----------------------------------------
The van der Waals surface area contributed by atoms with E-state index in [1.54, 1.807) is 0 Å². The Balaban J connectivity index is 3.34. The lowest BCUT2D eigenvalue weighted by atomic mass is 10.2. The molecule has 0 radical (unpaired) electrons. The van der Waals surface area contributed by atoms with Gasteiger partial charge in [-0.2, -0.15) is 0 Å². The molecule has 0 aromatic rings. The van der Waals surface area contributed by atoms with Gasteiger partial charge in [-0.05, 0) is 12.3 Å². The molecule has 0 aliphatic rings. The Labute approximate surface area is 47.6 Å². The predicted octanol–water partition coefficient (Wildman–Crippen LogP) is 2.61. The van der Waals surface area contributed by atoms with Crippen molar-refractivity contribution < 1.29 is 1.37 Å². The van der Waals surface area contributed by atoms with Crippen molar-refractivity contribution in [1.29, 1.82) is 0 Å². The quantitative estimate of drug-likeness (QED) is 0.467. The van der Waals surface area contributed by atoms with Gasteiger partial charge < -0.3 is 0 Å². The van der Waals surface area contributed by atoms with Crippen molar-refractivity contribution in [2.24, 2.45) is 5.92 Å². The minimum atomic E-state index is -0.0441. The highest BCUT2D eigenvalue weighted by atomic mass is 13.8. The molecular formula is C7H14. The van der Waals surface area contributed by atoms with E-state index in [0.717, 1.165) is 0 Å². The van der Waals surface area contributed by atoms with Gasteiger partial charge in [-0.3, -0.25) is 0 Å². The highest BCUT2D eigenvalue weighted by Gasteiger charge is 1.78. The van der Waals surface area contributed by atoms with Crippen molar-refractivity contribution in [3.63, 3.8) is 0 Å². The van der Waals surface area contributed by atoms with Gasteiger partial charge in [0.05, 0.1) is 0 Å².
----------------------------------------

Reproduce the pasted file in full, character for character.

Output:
The van der Waals surface area contributed by atoms with E-state index in [1.54, 1.807) is 0 Å². The Balaban J connectivity index is 3.34. The lowest BCUT2D eigenvalue weighted by atomic mass is 10.2. The molecule has 0 radical (unpaired) electrons. The van der Waals surface area contributed by atoms with Gasteiger partial charge in [-0.2, -0.15) is 0 Å². The molecule has 0 aromatic rings. The van der Waals surface area contributed by atoms with Gasteiger partial charge in [-0.05, 0) is 12.3 Å². The molecule has 0 aliphatic rings. The Labute approximate surface area is 47.6 Å². The predicted octanol–water partition coefficient (Wildman–Crippen LogP) is 2.61. The van der Waals surface area contributed by atoms with Crippen molar-refractivity contribution < 1.29 is 1.37 Å². The van der Waals surface area contributed by atoms with Crippen molar-refractivity contribution in [1.29, 1.82) is 0 Å². The quantitative estimate of drug-likeness (QED) is 0.467. The van der Waals surface area contributed by atoms with Gasteiger partial charge < -0.3 is 0 Å². The van der Waals surface area contributed by atoms with Crippen molar-refractivity contribution in [2.24, 2.45) is 5.92 Å². The minimum atomic E-state index is -0.0441. The highest BCUT2D eigenvalue weighted by atomic mass is 13.8. The molecular formula is C7H14. The van der Waals surface area contributed by atoms with E-state index in [0.717, 1.165) is 0 Å². The van der Waals surface area contributed by atoms with Gasteiger partial charge in [-0.3, -0.25) is 0 Å². The highest BCUT2D eigenvalue weighted by Gasteiger charge is 1.78. The van der Waals surface area contributed by atoms with Crippen molar-refractivity contribution in [3.63, 3.8) is 0 Å². The van der Waals surface area contributed by atoms with Gasteiger partial charge in [0.05, 0.1) is 0 Å².